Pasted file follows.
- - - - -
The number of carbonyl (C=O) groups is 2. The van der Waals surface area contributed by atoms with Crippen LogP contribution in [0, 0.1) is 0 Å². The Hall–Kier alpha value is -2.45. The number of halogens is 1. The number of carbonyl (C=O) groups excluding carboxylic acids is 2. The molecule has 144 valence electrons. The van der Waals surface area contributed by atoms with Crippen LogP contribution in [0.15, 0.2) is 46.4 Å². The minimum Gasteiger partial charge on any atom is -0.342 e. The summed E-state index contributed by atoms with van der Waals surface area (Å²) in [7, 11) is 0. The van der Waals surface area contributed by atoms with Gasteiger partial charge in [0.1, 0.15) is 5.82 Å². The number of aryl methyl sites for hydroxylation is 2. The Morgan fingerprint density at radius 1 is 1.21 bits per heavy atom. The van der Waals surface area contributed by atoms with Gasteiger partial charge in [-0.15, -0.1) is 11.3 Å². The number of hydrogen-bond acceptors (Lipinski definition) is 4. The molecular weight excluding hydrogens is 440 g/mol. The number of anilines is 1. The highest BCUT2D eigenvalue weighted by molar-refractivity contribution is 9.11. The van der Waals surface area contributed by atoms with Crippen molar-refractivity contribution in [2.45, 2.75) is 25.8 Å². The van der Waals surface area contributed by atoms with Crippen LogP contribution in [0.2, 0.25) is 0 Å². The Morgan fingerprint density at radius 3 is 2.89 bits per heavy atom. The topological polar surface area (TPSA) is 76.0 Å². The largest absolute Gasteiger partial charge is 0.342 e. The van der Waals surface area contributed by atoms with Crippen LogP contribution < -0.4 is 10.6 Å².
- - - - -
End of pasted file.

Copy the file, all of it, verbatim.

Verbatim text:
The number of carbonyl (C=O) groups is 2. The van der Waals surface area contributed by atoms with Crippen LogP contribution in [0, 0.1) is 0 Å². The Hall–Kier alpha value is -2.45. The number of halogens is 1. The number of carbonyl (C=O) groups excluding carboxylic acids is 2. The molecule has 144 valence electrons. The van der Waals surface area contributed by atoms with Crippen LogP contribution in [0.15, 0.2) is 46.4 Å². The minimum Gasteiger partial charge on any atom is -0.342 e. The summed E-state index contributed by atoms with van der Waals surface area (Å²) in [7, 11) is 0. The van der Waals surface area contributed by atoms with Gasteiger partial charge in [0.1, 0.15) is 5.82 Å². The number of aryl methyl sites for hydroxylation is 2. The Morgan fingerprint density at radius 1 is 1.21 bits per heavy atom. The van der Waals surface area contributed by atoms with Gasteiger partial charge in [-0.15, -0.1) is 11.3 Å². The number of hydrogen-bond acceptors (Lipinski definition) is 4. The molecular weight excluding hydrogens is 440 g/mol. The number of anilines is 1. The highest BCUT2D eigenvalue weighted by molar-refractivity contribution is 9.11. The van der Waals surface area contributed by atoms with Crippen molar-refractivity contribution in [2.45, 2.75) is 25.8 Å². The van der Waals surface area contributed by atoms with Crippen LogP contribution in [0.2, 0.25) is 0 Å². The Morgan fingerprint density at radius 3 is 2.89 bits per heavy atom. The topological polar surface area (TPSA) is 76.0 Å². The largest absolute Gasteiger partial charge is 0.342 e. The van der Waals surface area contributed by atoms with Crippen LogP contribution < -0.4 is 10.6 Å².